Russian banya

Once I finally got over the worst of the jet lag this week, I finally had a chance to experience some Russian culture.

On Thursday, my guide, Dima, took me to his dacha, which is sort of like an American cabin. As I understand it, in Soviet times people were given a small plot of land on which they could build a 6-meter by 6-meter one-story cabin — or dacha — to get away from the city. It also afforded a chance for Russians to cultivate a small vegetable patch for themselves.

Soviet-era dacha
Soviet-era dacha

Today, many Russians are expanding their dachas with additional floors. In Dima’s case, he’s also added a banya, or Russian sauna, as a separate building. As Dima explained to me, a real banya is heated by a small wood stove (electric saunas need not apply).

As we prepared the banya, I started thinking about what I was going to wear. I hadn’t brought shorts or a bathing suit with me. As if reading my mind, Dima said, “In Russian banya, we usually just wear towel, but I can give you shorts if you want.”

I didn’t want to seem prudish, so I said a towel would be fine. Then I noticed a string of twigs hanging in the banya.

“What are those?” I asked.

“Those are for massaging in the banya,” he said. He then explained that the bunches of twigs are soaked in hot water to release their aromas and then smacked against the naked backside. “The hot water releases the raisins,” he said. Raisins? What raisins? What kind of freaky things is this.


Days later I realized he didn’t say “raisins,” but “resins.”

Smacking branches
Smacking branches

Babushka’s feast

While the banya heated up, we returned to the dacha for dinner. Dima’s mother in law was preparing a fresh vegetable salad. She mixed fresh tomatoes, cucumbers and some kind of squash with some oil and salt. It was marvelous to watch this old woman — a classic Russian babushka — put together this colorful and tasty meal in a tiny kitchen powered by a small wood stove. She spoke to me in rapid Russian and even though I clearly didn’t understand a word she was saying, continued to talk to me as if I was family.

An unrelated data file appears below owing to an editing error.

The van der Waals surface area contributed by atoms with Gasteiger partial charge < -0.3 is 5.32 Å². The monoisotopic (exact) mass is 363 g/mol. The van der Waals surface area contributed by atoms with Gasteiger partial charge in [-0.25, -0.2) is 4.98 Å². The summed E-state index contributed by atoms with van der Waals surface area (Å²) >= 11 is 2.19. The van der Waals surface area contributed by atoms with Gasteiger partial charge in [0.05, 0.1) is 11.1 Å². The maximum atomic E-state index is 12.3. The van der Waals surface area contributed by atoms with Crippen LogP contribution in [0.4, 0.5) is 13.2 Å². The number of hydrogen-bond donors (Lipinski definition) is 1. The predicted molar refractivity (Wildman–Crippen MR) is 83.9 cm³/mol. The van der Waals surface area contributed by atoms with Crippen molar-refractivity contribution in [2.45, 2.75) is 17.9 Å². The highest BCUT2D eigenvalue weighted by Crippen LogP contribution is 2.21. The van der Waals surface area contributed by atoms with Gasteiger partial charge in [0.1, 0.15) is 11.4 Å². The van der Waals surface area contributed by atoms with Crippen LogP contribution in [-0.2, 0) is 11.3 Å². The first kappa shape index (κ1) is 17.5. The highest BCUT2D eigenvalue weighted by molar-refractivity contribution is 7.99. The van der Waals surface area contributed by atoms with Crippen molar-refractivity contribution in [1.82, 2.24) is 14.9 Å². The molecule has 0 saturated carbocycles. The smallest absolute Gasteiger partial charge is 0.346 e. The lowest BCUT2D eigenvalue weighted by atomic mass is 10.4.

As she spoke, I could see most of her teeth were capped in gold. Her face was worn but contented and her white hair contrasted with her colorful dress. I asked if I could take her picture, but she demurred, covering her mouth.


I moved into the next room and sat down with Dima and two of his friends. His mother in law started bringing us the food she had prepared: the tomato salad, borscht, salty pickles, fresh berry juice, fresh tomato juice and fresh bread. It was perfect. We toasted with some cognac and I sat and listened to my host laugh and tell stories with his friends in Russian.

With a naked light bulb hanging from the ceiling (the dacha wasn’t yet finished), it wasn’t hard to imagine this being Soviet Russia where people congregated at home in small groups to share meals and happiness.

Generals v. Genitals

As dinner ended, Dima announced the the banya was ready. As I disrobed, Dima sought again to reassure me. “In Russia we have a saying: ‘There are no genitals in Russian banya.'” I smiled and thought about this. Then I wondered, did he say “genitals” or “generals”?

As I pondered this question (eventually concluding that he actually said “generals”), he continued to reassure me. “A friend in America who loves Russian banya says there this is only for the gays. But here it is normal.”

An image of being sodomized by a bunch of hot wet branches flashed through my mind, but no matter. It was banya or bust.

I stepped into the hot and humid room and was instantly transported to Washington, D.C., in August. And then it got hotter. And hotter. Dima added water and said, “This opens the pores, letting the fat and bad juices out.”

I was all for letting fat seep out of my body, so I sat. Beads of sweat appeared on my skin. Then Dima handed me a woolen hat.

“Are you fucking kidding me?” I thought to myself. A woolen hat? I gave a little laugh and asked, “why a hat?”

“Feel your hair,” he advised. I did and it was scorching hot. I donned the hat and suddenly my head felt surprisingly cooler. Dima put on his own cap, which was shaped as if it were a Soviet pirate’s hat.

Then it was time for the massage. Laying myself down on the towel, Dima shook the wet branches over my skin and then started slapping and massaging. It took me a few minutes to relax, but once I did, it was surprisingly therapeutic. The odors of the branches were sweet and oaky. Then it was time to get hosed down.

Dima sent me into the cold autumn air and had me drop my towel. He then sprayed me with cold water from the hose. It was both shocking and refreshing. Then it was back into banya.

I couldn’t take much more of the heat. My head started to swim and my heart was pounding. I felt drunk… and overheated.

Exiting the room, I sat in the cool air and tried to get the dizziness to pass. I could imagine being rushed to the hospital and having the Russian doctors laugh at me for not being man enough to handle a Russian banya. I could even imagine the put downs, “Clearly there wasn’t a general in this banya! HAHAHA.”

As the dizziness subsided, I returned to the dacha and noticed Dima’s mother in law preparing dessert: small pancakes with fresh jam. While Dima and his friends continued their banyas, I devoured three or four pancakes and then nodded off to a restful sleep on the couch.

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